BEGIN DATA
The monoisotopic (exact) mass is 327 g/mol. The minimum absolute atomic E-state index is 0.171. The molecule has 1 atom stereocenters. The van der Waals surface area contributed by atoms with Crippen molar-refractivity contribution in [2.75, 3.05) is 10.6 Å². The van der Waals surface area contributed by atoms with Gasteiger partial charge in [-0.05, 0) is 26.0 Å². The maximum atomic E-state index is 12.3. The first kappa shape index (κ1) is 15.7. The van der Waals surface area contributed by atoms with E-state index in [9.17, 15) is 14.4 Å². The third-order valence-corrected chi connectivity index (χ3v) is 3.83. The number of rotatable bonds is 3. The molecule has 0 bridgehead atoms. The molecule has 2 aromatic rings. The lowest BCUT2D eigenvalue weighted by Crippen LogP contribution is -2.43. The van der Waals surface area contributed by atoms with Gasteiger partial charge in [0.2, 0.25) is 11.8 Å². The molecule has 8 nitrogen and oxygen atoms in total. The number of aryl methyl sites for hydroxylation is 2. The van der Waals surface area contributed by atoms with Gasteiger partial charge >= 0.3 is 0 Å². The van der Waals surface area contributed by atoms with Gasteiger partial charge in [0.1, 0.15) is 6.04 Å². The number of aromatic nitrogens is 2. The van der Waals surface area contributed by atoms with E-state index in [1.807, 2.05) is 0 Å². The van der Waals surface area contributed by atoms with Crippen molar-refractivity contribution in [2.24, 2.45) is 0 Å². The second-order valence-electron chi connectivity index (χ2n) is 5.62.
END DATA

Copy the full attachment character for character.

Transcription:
The monoisotopic (exact) mass is 327 g/mol. The minimum absolute atomic E-state index is 0.171. The molecule has 1 atom stereocenters. The van der Waals surface area contributed by atoms with Crippen molar-refractivity contribution in [2.75, 3.05) is 10.6 Å². The van der Waals surface area contributed by atoms with Gasteiger partial charge in [-0.05, 0) is 26.0 Å². The maximum atomic E-state index is 12.3. The first kappa shape index (κ1) is 15.7. The van der Waals surface area contributed by atoms with E-state index in [9.17, 15) is 14.4 Å². The third-order valence-corrected chi connectivity index (χ3v) is 3.83. The number of rotatable bonds is 3. The molecule has 0 bridgehead atoms. The molecule has 2 aromatic rings. The lowest BCUT2D eigenvalue weighted by Crippen LogP contribution is -2.43. The van der Waals surface area contributed by atoms with Gasteiger partial charge in [0.2, 0.25) is 11.8 Å². The molecule has 8 nitrogen and oxygen atoms in total. The number of aryl methyl sites for hydroxylation is 2. The van der Waals surface area contributed by atoms with Gasteiger partial charge >= 0.3 is 0 Å². The van der Waals surface area contributed by atoms with Gasteiger partial charge in [0.1, 0.15) is 6.04 Å². The number of aromatic nitrogens is 2. The van der Waals surface area contributed by atoms with E-state index in [1.807, 2.05) is 0 Å². The van der Waals surface area contributed by atoms with Crippen molar-refractivity contribution in [2.24, 2.45) is 0 Å². The second-order valence-electron chi connectivity index (χ2n) is 5.62.